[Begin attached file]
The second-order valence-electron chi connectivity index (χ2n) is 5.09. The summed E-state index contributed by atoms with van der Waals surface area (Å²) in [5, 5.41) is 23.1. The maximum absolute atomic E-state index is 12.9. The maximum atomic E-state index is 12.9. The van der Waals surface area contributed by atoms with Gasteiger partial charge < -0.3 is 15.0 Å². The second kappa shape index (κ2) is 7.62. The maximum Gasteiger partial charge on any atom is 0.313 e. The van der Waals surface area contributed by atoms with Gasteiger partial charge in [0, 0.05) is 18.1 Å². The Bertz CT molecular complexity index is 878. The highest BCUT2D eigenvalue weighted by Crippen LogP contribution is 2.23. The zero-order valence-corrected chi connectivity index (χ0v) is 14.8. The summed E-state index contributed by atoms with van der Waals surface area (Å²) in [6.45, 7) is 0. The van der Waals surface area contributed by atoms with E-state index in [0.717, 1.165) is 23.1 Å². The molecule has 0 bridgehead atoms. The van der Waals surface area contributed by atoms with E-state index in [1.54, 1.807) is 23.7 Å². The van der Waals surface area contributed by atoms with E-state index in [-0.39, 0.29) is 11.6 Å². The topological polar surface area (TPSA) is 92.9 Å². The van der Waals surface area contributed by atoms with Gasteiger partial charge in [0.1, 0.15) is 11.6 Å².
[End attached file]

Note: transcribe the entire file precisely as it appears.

The second-order valence-electron chi connectivity index (χ2n) is 5.09. The summed E-state index contributed by atoms with van der Waals surface area (Å²) in [5, 5.41) is 23.1. The maximum absolute atomic E-state index is 12.9. The maximum atomic E-state index is 12.9. The van der Waals surface area contributed by atoms with Gasteiger partial charge < -0.3 is 15.0 Å². The second kappa shape index (κ2) is 7.62. The maximum Gasteiger partial charge on any atom is 0.313 e. The van der Waals surface area contributed by atoms with Gasteiger partial charge in [0, 0.05) is 18.1 Å². The Bertz CT molecular complexity index is 878. The highest BCUT2D eigenvalue weighted by Crippen LogP contribution is 2.23. The zero-order valence-corrected chi connectivity index (χ0v) is 14.8. The summed E-state index contributed by atoms with van der Waals surface area (Å²) in [6.45, 7) is 0. The van der Waals surface area contributed by atoms with E-state index in [0.717, 1.165) is 23.1 Å². The molecule has 0 bridgehead atoms. The van der Waals surface area contributed by atoms with E-state index in [1.54, 1.807) is 23.7 Å². The van der Waals surface area contributed by atoms with E-state index in [-0.39, 0.29) is 11.6 Å². The topological polar surface area (TPSA) is 92.9 Å². The van der Waals surface area contributed by atoms with Gasteiger partial charge in [0.1, 0.15) is 11.6 Å².